Properly explained limits- like the fact that only nine Nazguls exist anyway- aren''t bad, but disadvantages are usually better. Maybe the combined magical energy of your three wizards goes wild and turns that lone orc sneaking up behind your base into a good-sized fire drake. Maybe your fifth hobbit doesn''t get along with Frodo and defects to the enemy, taking a sack of your gold with him. All are more satisfying then being told by a mindless computer, "You can''t have that many, because I said so."

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Sandman    2210
quote:
Original post by MadKeithV
If something goes wrong, you should think "damn, I should have know that would happen!", and not "hey, you can't do that, can you?"(of course, assuming the player does know all of the common rules!)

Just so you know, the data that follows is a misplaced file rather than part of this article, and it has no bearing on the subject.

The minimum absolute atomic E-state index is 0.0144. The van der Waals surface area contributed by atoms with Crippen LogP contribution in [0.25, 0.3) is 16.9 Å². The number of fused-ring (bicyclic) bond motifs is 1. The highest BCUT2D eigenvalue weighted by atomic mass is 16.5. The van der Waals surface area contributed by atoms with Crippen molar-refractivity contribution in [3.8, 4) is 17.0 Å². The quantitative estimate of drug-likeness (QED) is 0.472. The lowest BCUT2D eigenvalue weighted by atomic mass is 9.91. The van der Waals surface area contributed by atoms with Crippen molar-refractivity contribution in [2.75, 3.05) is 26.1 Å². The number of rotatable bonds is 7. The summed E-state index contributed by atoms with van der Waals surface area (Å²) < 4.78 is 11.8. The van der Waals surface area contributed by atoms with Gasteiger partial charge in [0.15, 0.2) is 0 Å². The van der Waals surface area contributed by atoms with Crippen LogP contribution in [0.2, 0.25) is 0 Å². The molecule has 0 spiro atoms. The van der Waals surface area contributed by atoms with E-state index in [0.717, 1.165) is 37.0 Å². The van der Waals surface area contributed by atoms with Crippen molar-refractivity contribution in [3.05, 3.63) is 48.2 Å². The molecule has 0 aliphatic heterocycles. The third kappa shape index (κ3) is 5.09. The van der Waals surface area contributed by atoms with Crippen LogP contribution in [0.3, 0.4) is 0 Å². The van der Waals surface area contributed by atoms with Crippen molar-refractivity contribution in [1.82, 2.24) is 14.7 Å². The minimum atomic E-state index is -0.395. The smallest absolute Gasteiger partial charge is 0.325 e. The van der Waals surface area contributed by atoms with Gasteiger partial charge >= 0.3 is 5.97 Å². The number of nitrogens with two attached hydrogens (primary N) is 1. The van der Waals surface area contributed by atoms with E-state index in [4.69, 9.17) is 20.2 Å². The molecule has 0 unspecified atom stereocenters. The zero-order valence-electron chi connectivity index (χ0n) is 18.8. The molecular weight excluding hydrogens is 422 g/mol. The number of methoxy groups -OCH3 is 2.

Yeah, that's pretty much the feeling I want to get. However, the 'common rules' need to be simple enough that a player can understand them very quickly (qualitatively, at least) or the is somewhat lost.

For example: there are many cases where these 'Doh! I should have known that particular strategy won't work' moments occur in Starcraft. However, because the game relies heavily on the very complex interaction between all the different units, a beginner playing the game tends to experience more of the 'holy crap, I didn't know you could do that' type moments. As a result, the game can be incredibly frustrating for a non-hardcore player or newbie, and it might well put people off getting into the game further.